The Smith & Wesson, heavy in my still-trembling hands, smelled like her death. Helpless to circumvent the inevitable, I watched the last vestiges of life trickle out the hole I'd put in her heart. Is this how God feels? I wondered. Amazed at, and terrified of, the power. I understood why He can't look us in the eye.

"Maybe her fawns are around," Dad said, drunk on bloodlust and joy. I thought of Bambi and felt even more crap awful.

"Congratulations, son. Today you found out what it is to be a man."

In my mind, I only discovered mortality.


Your thoughts? Especially from the hunters out there.

PS: If you've not already done so, file your taxes!
 

Wednesday, April 11, 2018

It's Official... I'm A Misfit

by Michael Seese

Or I will be later this year. Allow me to explain...

A long time ago I wrote a short story titled "The Other Brother: Scandal." 

The concept: The great "consulting detective" Sherlock Holmes has an unknown (to him) twin brother. (Long story short, Mr. & Mrs. Holmes didn't want two brothers to compete with their beloved Mycroft, so they condemned one to an orphanage.) Possessing the renowned Holmes acumen and physical prowess, yet lacking any sense of morality, he turns to a life of crime -- specifically murder -- eavesdropping on his brother's exploits in order to join the game. "Scandal" recasts A Scandal In Bohemia (Doyle's first short story) from the other brother's point of view.

Flash forward to last October. On horrortree.com (to repeat, a great site for authors) I found a call from Bards and Sages Publishing for "The Society Of Misfit Stories." I submitted, and voilĂ !























The story will appear on their website in December, and in print sometime next year.

Please spread the word. And if you feel like ponying up 99¢ to buy a copy.... that would be OK, too.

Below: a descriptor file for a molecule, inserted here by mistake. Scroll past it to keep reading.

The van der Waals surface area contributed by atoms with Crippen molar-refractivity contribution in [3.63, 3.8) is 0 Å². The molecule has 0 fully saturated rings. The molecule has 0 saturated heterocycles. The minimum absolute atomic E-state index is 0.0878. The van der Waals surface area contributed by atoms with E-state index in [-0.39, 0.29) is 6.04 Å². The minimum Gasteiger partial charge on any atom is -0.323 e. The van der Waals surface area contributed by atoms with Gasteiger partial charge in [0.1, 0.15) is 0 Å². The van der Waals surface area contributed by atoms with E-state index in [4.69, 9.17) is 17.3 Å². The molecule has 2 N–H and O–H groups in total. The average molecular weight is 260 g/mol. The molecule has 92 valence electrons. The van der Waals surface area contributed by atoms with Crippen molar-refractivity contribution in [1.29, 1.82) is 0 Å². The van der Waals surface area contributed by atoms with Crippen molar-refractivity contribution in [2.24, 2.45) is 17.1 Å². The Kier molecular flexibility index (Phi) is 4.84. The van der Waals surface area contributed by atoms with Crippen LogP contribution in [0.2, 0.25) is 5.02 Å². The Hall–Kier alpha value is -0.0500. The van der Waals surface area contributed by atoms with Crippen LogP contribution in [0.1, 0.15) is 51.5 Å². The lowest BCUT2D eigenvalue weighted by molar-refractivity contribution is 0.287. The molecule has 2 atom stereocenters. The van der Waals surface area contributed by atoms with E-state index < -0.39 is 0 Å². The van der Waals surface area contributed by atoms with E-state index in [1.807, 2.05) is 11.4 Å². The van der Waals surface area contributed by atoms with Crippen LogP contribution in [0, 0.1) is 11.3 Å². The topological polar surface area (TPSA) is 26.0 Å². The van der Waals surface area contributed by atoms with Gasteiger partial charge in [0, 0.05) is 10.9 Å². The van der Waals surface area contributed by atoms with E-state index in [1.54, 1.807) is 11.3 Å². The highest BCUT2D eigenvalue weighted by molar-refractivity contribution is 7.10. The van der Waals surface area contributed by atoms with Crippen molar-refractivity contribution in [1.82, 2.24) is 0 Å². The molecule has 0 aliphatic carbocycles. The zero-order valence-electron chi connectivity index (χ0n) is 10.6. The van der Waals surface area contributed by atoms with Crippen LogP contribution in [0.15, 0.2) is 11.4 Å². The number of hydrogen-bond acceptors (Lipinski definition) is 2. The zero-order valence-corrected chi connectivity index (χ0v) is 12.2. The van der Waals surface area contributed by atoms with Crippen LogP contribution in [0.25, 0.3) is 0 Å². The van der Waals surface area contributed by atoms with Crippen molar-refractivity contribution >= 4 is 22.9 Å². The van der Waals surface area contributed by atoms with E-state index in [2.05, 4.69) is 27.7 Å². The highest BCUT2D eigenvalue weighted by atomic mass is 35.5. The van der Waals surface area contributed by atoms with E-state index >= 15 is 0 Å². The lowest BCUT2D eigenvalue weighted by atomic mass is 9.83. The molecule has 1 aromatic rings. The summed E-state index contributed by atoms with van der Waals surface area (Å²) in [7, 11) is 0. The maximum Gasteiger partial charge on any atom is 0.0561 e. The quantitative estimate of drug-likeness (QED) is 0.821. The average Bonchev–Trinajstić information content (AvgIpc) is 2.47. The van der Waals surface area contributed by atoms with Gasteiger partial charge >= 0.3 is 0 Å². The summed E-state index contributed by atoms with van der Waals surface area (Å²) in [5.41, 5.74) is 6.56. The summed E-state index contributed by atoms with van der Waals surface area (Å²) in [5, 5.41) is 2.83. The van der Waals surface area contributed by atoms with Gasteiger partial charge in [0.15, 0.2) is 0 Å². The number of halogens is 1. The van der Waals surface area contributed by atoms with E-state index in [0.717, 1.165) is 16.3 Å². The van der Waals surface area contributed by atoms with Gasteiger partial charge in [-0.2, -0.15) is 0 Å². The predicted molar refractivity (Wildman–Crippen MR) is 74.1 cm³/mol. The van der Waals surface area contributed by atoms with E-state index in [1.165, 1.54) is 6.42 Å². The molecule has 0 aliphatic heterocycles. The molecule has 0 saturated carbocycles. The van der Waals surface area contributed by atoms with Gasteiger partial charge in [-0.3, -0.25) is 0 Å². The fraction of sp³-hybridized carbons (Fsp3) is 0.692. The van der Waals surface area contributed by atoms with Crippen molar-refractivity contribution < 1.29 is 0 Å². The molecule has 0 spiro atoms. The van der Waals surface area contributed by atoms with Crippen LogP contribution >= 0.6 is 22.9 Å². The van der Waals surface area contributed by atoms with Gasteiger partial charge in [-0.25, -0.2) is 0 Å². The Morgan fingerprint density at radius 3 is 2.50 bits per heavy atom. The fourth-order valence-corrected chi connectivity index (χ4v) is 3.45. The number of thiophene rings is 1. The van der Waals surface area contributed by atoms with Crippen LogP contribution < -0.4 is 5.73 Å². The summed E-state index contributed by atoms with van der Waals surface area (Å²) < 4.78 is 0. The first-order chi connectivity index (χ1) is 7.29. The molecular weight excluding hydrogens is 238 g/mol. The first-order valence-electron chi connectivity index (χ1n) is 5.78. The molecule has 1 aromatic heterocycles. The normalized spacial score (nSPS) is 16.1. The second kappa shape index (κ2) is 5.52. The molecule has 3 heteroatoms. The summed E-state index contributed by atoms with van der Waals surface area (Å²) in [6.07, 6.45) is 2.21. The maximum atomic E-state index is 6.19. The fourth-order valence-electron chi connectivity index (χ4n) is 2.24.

Sunday, March 11, 2018

Janet Flash: Male To Order

by Michael Seese

To celebrate the arrival of Clay, the latest office cat, Janet sponsored another contest.


























Our words for the week:

Henry
tablet
pit
fire
pug


So to go give you a little insight into the method for my madness (or badness, depending on the day), I usually try to work around the "hardest" word in the bunch. At times a name can be hard, because it forces you to have a character, or refer to a character, with that name. (Unless you can split it, or bury it in another word, like using "tomato" for "Tom.") Tablet was kind of hard for me as well. As I was driving to pick up my daughter from gymnastics, I turned over tablet and Henry in my mind. About halfway there it clicked, and I pretty much had it mentally written by the time I got her.


Below is "Male To Order."

Her tablet’s face scarred from an endless stream of swipes left, Janet readied her emotional white flag yet again. "Gustav" signaled an end to the Gs. She pressed on.

And then...

Henry!

Six feet even. Adorable pug nose. Cleft chin. Sandy hair. Clearly modeled on Brad Pitt. The brown eyes wouldn't do. "They have to be blue," she said to no one, her de facto companion of 25 years. The "Kids? Maybe" package seemed worth a few extra bucks.

With a satisfied tap Janet submitted the order, lit a fire, poured two glasses of Cabernet, and waited for the delivery.
 


I wonder how long it will be until we can mail-order a mate? Hmmm.